Whistleblowing Changes: Is the Financial Services Sector Ready? byrne·dean exists to help create kinder, fairer more productive workplaces. We’re best known for delivering truly engaging training and we have done so in over 30 countries since 2003. We properly understand how workplace problems arise because we used to be senior employment lawyers. With us you get a more effective result in far less time. Company: byrne·dean associates limited Name: Richard Thompson Email: Richard.thompson@ byrnedean.com Web: www.byrnedean.com Address: We Work, 1 Fore Street, London, EC2Y 5EJ Telephone: 020 3695 0474
September’s new whistleblowing rules In preparation of September’s new whistleblowing rules, if a firm is captured by the Senior Managers and Certification Regime (‘SMCR’) they are required to have appointed a whistleblowing champion with effect from 7 March 2016 – so many firms will already have appointed a whistleblowing champion. Firms that are not yet captured by the SMCR can voluntarily comply with the changes and appoint a whistleblowing champion at any time. Firms need to be ready for the changes because there’s a mass of focus on whistleblowing right now. For firms falling under the scope of the SMCR the concept of blowing the whistle has changed. This means increased accountability and responsibility for ensuring effective whistleblowing practices. The regulations are not hugely prescriptive and give a lot of room for firms to implement ‘effective whistleblowing practices’ as they see fit. Sounds easy? I’m not so sure it’s as simple as all that. To start with, what do ‘effective whistleblowing practices’ look like? It’s likely that firms already have a whistleblowing policy in place, possibly even an established confidential whistleblowing hotline. The temptation may therefore be to appoint a Whistleblowing Champion and continue operating as normal. But I don’t think this is enough. The key thing we have to do is change the face of whistleblowing. It has a dreadful reputation and there is still a lot of stigma attached to blowing the whistle- it’s still viewed by many as a ‘no go area’ or ‘career suicide’. We need to move away from that mentality and start viewing whistleblowing as a positive thing – after all it is an essential part of a firm’s ability to identify and deal with possible risks in a timely and sensible manner – we only have to look at recent scandals such as LIBOR and Forex to illustrate this point. It’s clear then that escalating issues and concerns in the right way and at the right time is a good thing but people are only going to do that if they feel comfortable doing so. The golden thread of our behavioural work at byrne·dean for the last decade and a half has been to create an environment in which people who feel uncomfortable feel able to put their hands up. To the person causing the problem, to anyone else in the organisation who they think may be able to help or to go ‘outside the box’. Whistleblowing should be seen as part of that. A good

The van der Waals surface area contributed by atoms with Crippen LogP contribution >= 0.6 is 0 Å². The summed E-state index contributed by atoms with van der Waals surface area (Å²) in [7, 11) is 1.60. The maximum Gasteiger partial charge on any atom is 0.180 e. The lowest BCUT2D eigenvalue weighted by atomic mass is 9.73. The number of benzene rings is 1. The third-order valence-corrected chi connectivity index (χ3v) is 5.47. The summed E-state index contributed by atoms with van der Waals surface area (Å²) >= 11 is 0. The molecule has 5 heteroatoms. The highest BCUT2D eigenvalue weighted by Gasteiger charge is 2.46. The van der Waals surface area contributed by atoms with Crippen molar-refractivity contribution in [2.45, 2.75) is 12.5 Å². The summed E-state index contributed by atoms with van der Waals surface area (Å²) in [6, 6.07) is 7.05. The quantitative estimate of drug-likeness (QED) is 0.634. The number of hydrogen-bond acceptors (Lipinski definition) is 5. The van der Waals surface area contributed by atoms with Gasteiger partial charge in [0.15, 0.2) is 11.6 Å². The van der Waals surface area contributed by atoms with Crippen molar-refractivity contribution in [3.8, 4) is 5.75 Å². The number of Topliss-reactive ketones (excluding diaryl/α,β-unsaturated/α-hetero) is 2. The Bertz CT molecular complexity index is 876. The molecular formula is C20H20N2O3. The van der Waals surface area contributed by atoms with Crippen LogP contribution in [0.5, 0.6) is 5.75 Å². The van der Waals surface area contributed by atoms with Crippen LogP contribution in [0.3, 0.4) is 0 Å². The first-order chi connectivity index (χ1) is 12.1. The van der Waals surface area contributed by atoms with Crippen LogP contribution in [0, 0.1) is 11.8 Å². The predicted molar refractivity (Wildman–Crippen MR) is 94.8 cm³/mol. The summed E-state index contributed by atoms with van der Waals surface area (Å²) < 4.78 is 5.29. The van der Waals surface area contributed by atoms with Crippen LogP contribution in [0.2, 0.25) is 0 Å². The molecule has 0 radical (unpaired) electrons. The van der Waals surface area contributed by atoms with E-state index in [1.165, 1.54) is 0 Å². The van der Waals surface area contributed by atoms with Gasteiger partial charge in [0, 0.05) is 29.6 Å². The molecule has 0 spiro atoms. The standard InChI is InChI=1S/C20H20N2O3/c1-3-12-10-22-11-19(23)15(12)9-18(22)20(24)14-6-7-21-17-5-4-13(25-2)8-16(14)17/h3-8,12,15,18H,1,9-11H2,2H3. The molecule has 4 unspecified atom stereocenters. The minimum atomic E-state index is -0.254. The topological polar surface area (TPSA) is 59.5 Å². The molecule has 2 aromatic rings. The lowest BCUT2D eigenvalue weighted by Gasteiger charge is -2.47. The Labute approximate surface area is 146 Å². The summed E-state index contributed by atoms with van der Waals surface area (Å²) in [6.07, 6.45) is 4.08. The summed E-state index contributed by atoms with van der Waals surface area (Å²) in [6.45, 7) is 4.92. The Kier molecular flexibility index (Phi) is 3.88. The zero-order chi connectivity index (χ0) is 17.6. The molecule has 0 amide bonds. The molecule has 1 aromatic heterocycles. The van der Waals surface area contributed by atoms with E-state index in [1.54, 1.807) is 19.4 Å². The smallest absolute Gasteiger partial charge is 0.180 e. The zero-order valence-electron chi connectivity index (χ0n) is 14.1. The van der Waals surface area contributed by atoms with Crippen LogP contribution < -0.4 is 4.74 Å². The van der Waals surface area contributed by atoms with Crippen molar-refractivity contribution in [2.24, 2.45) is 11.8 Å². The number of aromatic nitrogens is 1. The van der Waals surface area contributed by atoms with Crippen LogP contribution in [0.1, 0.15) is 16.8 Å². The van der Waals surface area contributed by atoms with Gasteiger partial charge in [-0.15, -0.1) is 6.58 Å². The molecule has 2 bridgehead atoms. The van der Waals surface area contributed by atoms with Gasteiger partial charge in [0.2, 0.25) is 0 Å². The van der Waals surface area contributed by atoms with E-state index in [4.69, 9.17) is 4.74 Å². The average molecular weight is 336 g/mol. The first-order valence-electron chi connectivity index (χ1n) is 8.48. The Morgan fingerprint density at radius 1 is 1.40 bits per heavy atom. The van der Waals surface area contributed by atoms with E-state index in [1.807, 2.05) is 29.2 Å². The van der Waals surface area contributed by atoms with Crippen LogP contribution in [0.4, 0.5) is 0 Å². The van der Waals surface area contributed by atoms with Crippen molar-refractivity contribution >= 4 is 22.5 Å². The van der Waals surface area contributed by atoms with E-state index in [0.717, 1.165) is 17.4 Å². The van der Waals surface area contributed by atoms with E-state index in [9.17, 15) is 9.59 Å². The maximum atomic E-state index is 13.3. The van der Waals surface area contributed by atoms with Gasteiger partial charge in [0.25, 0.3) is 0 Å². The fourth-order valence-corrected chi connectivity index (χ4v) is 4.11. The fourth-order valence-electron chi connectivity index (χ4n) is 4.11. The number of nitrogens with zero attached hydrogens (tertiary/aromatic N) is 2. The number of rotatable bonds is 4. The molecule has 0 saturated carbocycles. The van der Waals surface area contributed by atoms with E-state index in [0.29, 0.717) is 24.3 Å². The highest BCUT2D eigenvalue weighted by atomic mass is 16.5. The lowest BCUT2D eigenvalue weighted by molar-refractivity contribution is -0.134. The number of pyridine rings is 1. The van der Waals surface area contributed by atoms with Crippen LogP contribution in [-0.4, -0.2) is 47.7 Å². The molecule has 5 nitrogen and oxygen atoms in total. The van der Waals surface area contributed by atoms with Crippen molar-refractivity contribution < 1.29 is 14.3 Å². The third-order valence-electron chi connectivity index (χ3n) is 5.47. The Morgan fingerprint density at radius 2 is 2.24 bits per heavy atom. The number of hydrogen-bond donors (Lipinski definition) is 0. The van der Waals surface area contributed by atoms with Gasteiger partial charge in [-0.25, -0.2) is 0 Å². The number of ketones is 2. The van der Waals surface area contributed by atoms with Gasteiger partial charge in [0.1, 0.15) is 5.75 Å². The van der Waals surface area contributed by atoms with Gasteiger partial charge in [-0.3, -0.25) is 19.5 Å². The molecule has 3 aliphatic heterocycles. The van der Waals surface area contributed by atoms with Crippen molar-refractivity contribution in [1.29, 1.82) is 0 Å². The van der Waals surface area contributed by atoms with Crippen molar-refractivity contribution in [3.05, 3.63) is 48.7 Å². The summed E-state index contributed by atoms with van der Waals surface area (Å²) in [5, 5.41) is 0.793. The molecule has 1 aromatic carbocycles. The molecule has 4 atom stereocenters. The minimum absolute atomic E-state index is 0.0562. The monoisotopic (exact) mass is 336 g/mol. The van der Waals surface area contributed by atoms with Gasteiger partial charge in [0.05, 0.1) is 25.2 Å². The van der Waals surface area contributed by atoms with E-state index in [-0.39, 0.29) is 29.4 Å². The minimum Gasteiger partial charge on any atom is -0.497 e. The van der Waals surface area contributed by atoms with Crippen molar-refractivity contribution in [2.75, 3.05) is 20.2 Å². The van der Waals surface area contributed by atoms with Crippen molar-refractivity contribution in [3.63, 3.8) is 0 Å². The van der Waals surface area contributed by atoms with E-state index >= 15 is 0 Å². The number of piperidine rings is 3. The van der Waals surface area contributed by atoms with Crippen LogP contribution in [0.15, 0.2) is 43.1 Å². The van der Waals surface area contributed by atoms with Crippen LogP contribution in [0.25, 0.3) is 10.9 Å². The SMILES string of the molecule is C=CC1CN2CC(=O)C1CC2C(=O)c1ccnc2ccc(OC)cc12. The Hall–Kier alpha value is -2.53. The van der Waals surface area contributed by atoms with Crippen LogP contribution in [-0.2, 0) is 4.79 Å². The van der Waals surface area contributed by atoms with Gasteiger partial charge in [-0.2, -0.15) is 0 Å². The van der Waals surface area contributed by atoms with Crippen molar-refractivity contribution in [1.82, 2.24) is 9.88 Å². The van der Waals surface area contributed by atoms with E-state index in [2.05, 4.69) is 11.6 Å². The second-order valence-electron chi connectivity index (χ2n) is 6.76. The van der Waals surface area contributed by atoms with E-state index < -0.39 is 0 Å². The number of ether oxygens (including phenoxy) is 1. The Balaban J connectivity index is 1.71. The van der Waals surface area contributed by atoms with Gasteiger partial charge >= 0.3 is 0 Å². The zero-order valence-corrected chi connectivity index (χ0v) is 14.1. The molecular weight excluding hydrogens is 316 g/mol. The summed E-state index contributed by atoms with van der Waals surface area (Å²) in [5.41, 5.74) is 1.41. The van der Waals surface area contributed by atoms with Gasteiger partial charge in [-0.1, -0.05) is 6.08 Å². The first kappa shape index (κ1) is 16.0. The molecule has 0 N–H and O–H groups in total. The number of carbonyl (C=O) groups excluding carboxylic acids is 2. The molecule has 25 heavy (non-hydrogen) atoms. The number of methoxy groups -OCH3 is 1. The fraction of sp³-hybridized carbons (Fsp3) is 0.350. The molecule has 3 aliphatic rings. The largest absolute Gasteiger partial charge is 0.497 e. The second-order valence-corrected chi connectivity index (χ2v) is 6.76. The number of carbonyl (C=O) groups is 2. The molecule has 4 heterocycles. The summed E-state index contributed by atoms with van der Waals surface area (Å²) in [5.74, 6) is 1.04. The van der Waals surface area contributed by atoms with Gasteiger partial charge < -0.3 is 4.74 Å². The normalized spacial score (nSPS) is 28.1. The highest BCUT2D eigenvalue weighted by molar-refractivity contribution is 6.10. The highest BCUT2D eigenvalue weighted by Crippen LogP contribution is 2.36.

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internal resource and the right culture will obviate the need for external whistleblowing. To expand on that thought further, someone recently said to me in a training session I was delivering that “if someone blows the whistle it means we have failed”. I hadn’t thought of it this way before, but I wholeheartedly agree. The escalation of concerns, problems etc. should be an organic process, a process in which people feel comfortable and able to approach the people around them to talk about this stuff. It must be seen as business as usual. If bad things are happening, you want your people to think “I should say something”. Because it’s the right thing to do, because they feel that they are an accountable member of staff. If they can’t find the right person to speak to, then they should use the helpline (or perhaps in exceptional circumstances they could report outside of the firm although it is difficult to imagine what those exceptional circumstances would be if the internal stuff is working). This is all about creating the right culture. This is where the role of the Whistleblowing Champion is critical. The Champion needs to do a culture change job. They will need to visibly promote responsible reporting and healthy escalation. They will need to regularly deliver positive messages, act as the culture carrier by setting the tone and role-model by taking ownership of and (for want of a better phrase!) championing everything whistleblowing related. They must be the individual who will visibly push culture change in this area. They are going to need help from all managers/leaders – probably from everyone to do this, in order to truly embed the right culture and remove the fear and stigma. But how can this be achieved on a day-to-day basis? Coming back to my earlier message – it may feel tempting to view the whistleblowing changes from a policy / procedure perspective. But in my view there is so much more that can be done – and all for positive reasons. Now is the time to begin the process of driving culture change in order to step away from our traditional views of whistleblowing, to step away from a process-driven way of thinking so that we can create workplaces that feel safe, that allow people to challenge in the right way, to set the right culture and be truly accountable for everything that we do. Ultimately this is about doing the right thing and managing risk responsibly. It’s about embracing the positive messages and leaving the stigma behind.